But I did get really good at kneading Miso into a bucket! And I did pick up some things though! Miso is made from soybeans often mixed with rice or some other sort of grain. The fermentation process is started through using a rice mold known as koji. Which for the record also is used when making Japanese liquor such as sake and shochu. The mixed soybeans, grains and salt are passed through a grinder turning it into a paste that you then have to pack tightly before leaving to ferment in a cool place. How long do you leave it? 6 months!! :O Remember to plan ahead if you plan on making your own Miso! I look forward to enjoying the Miso we made in… what? Like early October I guess?
But after all our efforts you kind of want something you can eat at once right? That is why we also made the above mentioned, Yomogi mochi!
Mochi is a very classic type of Japanese sweets made from rice and often filled with red sweet bean paste. The texture of the mochi itself is soft and slightly sticky and it fits really well with the sweet and nice red bean paste that you bake into it. This type is called Yomogi mochi thanks to the plant Yomogi which is used to give the rice cake its green color. So nice to eat it freshly made since the mochi is still warm which is quite unusual!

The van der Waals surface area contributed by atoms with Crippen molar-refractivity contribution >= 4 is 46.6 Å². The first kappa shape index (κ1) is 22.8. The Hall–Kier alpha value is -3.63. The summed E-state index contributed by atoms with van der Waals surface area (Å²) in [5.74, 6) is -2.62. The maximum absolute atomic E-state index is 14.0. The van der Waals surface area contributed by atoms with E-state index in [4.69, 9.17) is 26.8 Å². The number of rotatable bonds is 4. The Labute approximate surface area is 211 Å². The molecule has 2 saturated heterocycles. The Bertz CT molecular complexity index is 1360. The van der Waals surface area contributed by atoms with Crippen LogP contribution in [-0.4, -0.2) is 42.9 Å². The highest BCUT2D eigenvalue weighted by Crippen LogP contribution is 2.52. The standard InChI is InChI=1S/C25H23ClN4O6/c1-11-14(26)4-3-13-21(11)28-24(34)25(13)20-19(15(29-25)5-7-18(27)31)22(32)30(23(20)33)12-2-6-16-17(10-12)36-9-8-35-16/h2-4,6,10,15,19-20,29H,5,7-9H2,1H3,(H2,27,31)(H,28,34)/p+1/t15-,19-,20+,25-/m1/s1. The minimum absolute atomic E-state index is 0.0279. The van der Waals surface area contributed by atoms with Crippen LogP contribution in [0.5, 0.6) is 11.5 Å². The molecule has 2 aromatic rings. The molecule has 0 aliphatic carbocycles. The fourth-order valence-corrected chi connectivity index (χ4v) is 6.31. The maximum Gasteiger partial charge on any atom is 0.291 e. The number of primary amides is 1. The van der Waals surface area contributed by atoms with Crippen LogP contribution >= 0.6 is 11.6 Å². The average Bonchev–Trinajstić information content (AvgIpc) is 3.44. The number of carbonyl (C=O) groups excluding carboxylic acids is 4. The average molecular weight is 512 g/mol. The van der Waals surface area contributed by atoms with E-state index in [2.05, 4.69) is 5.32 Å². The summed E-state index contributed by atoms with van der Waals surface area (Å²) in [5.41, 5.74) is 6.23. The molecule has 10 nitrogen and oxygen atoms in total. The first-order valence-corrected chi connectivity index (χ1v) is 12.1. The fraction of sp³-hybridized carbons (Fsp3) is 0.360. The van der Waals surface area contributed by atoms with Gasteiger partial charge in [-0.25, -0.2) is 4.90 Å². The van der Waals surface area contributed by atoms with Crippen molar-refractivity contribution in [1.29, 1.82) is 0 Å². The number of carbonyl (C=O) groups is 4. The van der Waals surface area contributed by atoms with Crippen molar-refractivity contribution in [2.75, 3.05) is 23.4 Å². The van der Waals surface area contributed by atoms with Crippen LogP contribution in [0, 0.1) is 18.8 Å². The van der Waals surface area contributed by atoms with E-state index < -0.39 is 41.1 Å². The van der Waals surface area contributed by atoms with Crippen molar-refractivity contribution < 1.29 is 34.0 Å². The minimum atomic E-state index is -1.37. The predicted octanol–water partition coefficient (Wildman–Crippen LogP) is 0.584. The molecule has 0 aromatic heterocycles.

Finally, we finished off with a “simple”(read: super-tasty-and-anything-but-simple) lunch that Sumako-san threw together. I can’t stress enough how this is exactly the kind of experiences I wish to provide through my work and hope to share with different people from around the world. There is so much knowledge and fantastic people here and it is truly a privilege to be able to grow through coming into contact with them.
Next! Last year in February when I came to Minamioguni for the first time I heard that all the trees planted along the small river that passes through the town are actually cherry blossom trees. This is an actual picture I took at the time.
I can still clearly remember the feeling of excitement and uneasiness at the dream that slowly started to take shape as I watched these naked trees lining up along the river. As much as I wanted to hope and believe in this work opportunity and the possibility to live in this place, I also made sure not to get my hopes up in fear of disappointment. But from the bottom of my heart, I always wished that I would be able to relocate here and experience a proper hanami(=flower viewing, as it is called in Japan when you enjoy the blooming sakura with friends or family) by this river, under these trees.
And miraculously, one year later…